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Feet thudding on the pavement, and shoes shuffling through the dirt in rhythm. A mass of athletes, competing in the purest level of competition – racing. Thirty-five years ago, the unlikely squad of seven children of Latino fieldworkers, short in stature but strong in character, won the first of McFarland High School’s nine State Championships and 23-straight championship appearances, establishing an untouchable dynasty.

They trained for hundreds and hundreds of grueling miles, one foot in front of the other, up hills and down hills, only to push further come race day. It was all to beat the guy next to them—the guy who had not had to overcome what they overcame, had not had to work as hard. This mantra propelled the boys of McFarland High School to their the first California State Cross Country Championships in 1987.

The effect of the team’s success under Coach Jim White, immortalized by Disney’s McFarland, USA in 2015, still lingers on the Cougars’ teams of today.

“Sometimes [our success is] a hindrance because the kids say, ‘Well, I can't do that, or I can't be as good as this person or that person,’” coach White explains. “But then you have some little kid—I just met a little boy, Alex, in the market today. He came over, introduced himself, and said, ‘I'm running. I'm in sixth grade, and I’m running.’”

By 1986, Texas-born Coach Jim White, nicknamed Blanco by his Latino team, had built a locally dominant cross country team. Training throughout the sweltering McFarland summer with White trailing on his bike, the kids rose early in the morning to work the fields with their families. No one outworked the boys of McFarland.

While Hollywood fictionalized the story, Blanco developed a real dynasty in high school cross country..

“The town had two places to go to jail and nine places to go to eat,” Sports Illustrated’s Gary Smith wrote in the story that inspired the movie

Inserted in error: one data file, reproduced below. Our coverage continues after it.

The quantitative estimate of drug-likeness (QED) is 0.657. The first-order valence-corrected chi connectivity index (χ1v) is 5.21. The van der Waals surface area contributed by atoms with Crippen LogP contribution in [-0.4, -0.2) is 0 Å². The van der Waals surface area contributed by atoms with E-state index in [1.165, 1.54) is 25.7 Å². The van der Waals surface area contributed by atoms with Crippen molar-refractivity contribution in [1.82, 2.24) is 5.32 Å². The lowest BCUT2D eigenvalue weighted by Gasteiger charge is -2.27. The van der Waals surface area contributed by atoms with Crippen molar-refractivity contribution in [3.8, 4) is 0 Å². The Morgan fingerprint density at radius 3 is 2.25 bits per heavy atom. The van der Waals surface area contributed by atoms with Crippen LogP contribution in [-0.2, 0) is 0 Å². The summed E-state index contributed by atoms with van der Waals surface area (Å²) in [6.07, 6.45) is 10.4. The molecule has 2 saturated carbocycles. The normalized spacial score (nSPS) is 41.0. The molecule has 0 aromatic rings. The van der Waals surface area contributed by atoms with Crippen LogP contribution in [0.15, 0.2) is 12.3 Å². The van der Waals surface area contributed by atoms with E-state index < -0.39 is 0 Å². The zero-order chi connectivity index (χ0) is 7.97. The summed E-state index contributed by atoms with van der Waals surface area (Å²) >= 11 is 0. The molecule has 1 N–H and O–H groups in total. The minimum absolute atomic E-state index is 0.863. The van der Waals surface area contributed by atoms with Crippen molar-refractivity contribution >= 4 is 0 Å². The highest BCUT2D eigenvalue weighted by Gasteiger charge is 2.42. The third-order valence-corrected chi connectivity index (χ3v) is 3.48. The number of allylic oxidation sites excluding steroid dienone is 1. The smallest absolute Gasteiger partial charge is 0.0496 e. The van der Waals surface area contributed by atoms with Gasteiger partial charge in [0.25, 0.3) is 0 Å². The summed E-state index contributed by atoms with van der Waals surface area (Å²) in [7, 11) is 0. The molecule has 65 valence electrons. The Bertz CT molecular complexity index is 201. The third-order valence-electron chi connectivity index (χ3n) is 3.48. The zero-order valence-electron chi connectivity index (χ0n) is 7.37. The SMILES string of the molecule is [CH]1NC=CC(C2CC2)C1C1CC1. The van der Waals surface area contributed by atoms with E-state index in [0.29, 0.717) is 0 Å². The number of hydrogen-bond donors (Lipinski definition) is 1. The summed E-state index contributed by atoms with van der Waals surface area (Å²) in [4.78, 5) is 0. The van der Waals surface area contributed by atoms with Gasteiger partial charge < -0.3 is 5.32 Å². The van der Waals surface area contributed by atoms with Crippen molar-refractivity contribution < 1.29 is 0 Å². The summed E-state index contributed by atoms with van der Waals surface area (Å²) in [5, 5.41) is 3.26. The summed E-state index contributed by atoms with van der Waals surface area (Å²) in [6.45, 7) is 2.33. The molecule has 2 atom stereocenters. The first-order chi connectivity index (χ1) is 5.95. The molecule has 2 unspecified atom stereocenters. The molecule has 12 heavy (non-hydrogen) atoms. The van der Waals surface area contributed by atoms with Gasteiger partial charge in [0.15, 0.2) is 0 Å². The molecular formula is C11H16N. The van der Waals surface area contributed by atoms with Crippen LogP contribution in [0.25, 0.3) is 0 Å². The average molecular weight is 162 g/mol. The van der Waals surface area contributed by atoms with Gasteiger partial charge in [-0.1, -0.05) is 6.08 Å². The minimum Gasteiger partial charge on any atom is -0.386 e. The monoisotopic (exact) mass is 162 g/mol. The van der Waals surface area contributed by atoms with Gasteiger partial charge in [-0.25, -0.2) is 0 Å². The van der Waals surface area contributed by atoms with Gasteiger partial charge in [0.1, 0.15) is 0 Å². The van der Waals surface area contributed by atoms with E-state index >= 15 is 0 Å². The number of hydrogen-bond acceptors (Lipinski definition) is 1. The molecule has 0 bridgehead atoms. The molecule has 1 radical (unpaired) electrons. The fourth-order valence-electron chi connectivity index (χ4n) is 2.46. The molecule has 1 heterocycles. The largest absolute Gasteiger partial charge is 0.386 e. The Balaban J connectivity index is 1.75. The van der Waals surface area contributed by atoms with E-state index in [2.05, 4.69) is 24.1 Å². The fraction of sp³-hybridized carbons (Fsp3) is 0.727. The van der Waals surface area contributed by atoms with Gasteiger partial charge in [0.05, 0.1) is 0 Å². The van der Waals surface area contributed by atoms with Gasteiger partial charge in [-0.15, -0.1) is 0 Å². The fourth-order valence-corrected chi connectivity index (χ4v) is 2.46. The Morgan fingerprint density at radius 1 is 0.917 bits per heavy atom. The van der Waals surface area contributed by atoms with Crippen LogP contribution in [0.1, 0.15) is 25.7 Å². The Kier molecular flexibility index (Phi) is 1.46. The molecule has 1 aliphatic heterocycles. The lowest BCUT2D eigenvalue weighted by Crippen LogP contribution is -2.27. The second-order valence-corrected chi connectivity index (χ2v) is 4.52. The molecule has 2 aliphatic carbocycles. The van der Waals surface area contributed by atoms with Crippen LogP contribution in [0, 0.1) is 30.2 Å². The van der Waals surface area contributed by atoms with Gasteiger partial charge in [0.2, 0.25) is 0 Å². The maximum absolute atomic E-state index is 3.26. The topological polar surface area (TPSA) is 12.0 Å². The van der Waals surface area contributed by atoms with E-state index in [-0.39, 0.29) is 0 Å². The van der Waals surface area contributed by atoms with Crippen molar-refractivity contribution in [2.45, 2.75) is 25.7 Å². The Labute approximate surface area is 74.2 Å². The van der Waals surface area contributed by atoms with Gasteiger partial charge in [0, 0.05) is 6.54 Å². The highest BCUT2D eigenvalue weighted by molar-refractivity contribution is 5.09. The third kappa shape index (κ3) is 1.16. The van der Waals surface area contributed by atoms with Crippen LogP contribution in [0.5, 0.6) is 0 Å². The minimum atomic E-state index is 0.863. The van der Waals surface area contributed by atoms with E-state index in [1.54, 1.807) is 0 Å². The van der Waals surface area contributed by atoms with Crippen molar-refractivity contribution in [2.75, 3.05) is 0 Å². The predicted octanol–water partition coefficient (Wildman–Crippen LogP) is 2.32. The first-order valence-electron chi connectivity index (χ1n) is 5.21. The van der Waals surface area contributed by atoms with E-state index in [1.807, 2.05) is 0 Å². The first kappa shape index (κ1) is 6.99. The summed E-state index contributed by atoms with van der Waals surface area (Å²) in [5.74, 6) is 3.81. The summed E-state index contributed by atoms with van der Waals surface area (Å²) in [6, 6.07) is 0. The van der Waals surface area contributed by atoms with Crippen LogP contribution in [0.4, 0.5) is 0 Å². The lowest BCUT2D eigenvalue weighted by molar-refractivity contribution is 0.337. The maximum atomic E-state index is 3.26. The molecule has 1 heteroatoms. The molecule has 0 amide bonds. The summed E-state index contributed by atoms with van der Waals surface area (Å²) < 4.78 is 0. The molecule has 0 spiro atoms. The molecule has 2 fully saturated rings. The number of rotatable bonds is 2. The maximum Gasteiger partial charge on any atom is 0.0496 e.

But the character of the town started changing, as coach White built success. Cross country is an individual sport; no matter how well your team does, you still have your own time. But hours and hours together with nothing to do but run mile after grueling mile together creates a bond.

A young girl approached Thomas Valles, McFarland’s No. 1 runner on the 1987 championship team, and asked if he was still close with his high school teammates. His response, “Well, they're not just my friends. They're my brothers.”

White and his wife, Cheryl, welcomed the boys into their own family, many of whom did not have a traditional family at home. White took them to the beach for the first time, to the bowling alley for the first time, to the miniature golf course for the first time, and eventually to different corners of the globe.

“They became my kids,” proclaims White. “They met at my house for practice. We had birthday parties with them. We became a real family, and we're still family.”

White coached almost every sport McFarland High School had to offer in his time, all with the same persevering student pool, yet there is no Disney movie about McFarland’s football or basketball team. What is it about distance running that not only allowed seven kids to dominate, but brought a whole community together?

“Coach White would tell me to imagine a line when there's that point of too much pain, and then I would try to run through and pass that line,” Valles said. “So I would go numb. I wouldn't feel anything. And that pain would come back. And so I would imagine that line all over again.”

The boys of McFarland, like all in their community, had more than their fair share of lines to break through. But Coach White led his boys to running and running beckoned them past the lines that lay before them. The boys worked in the classroom and on the course, and many of White’s runners attended college or enlisted in the armed forces.

The town is now over 15,000 strong, well over the 4000 people there in 1987. It features a bridge with silhouettes of runners, and a water tower with a running mural. It’s a town that draws in running teams from across the country for motivational talks, and it’s a town that knows champions can be made there.

Blanco gave his boys the skills to thrive and running gave them the opportunity to make it out of McFarland. Yet 35 years later, coach White and all seven boys from the 1987 team are back making a difference in the city they love: McFarland, USA.